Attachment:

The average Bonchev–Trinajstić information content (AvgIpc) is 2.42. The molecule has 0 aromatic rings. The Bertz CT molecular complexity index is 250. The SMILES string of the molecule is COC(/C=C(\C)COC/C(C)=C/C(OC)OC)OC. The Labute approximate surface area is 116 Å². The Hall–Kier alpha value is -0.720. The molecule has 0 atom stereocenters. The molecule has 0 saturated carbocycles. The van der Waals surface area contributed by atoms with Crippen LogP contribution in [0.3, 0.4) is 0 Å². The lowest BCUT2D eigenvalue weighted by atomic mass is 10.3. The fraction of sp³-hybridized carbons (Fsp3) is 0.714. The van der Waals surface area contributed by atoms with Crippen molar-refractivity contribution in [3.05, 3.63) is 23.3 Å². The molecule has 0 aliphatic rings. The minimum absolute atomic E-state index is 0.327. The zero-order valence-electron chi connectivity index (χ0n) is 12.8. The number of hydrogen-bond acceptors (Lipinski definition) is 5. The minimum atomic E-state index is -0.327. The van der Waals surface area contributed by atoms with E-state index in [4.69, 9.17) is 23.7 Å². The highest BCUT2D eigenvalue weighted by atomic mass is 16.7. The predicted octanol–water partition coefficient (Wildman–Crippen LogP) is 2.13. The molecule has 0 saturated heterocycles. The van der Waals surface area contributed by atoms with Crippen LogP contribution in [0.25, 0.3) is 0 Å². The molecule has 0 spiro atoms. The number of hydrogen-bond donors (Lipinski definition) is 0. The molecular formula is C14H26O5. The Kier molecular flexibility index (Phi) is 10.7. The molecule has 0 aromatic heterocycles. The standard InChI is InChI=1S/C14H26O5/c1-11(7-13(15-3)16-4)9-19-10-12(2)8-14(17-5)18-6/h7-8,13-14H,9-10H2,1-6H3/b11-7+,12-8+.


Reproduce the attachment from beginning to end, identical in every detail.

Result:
The average Bonchev–Trinajstić information content (AvgIpc) is 2.42. The molecule has 0 aromatic rings. The Bertz CT molecular complexity index is 250. The SMILES string of the molecule is COC(/C=C(\C)COC/C(C)=C/C(OC)OC)OC. The Labute approximate surface area is 116 Å². The Hall–Kier alpha value is -0.720. The molecule has 0 atom stereocenters. The molecule has 0 saturated carbocycles. The van der Waals surface area contributed by atoms with Crippen LogP contribution in [0.3, 0.4) is 0 Å². The lowest BCUT2D eigenvalue weighted by atomic mass is 10.3. The fraction of sp³-hybridized carbons (Fsp3) is 0.714. The van der Waals surface area contributed by atoms with Crippen molar-refractivity contribution in [3.05, 3.63) is 23.3 Å². The molecule has 0 aliphatic rings. The minimum absolute atomic E-state index is 0.327. The zero-order valence-electron chi connectivity index (χ0n) is 12.8. The number of hydrogen-bond acceptors (Lipinski definition) is 5. The minimum atomic E-state index is -0.327. The van der Waals surface area contributed by atoms with E-state index in [4.69, 9.17) is 23.7 Å². The highest BCUT2D eigenvalue weighted by atomic mass is 16.7. The predicted octanol–water partition coefficient (Wildman–Crippen LogP) is 2.13. The molecule has 0 saturated heterocycles. The van der Waals surface area contributed by atoms with Crippen LogP contribution in [0.25, 0.3) is 0 Å². The molecule has 0 spiro atoms. The number of hydrogen-bond donors (Lipinski definition) is 0. The molecular formula is C14H26O5. The Kier molecular flexibility index (Phi) is 10.7. The molecule has 0 aromatic heterocycles. The standard InChI is InChI=1S/C14H26O5/c1-11(7-13(15-3)16-4)9-19-10-12(2)8-14(17-5)18-6/h7-8,13-14H,9-10H2,1-6H3/b11-7+,12-8+.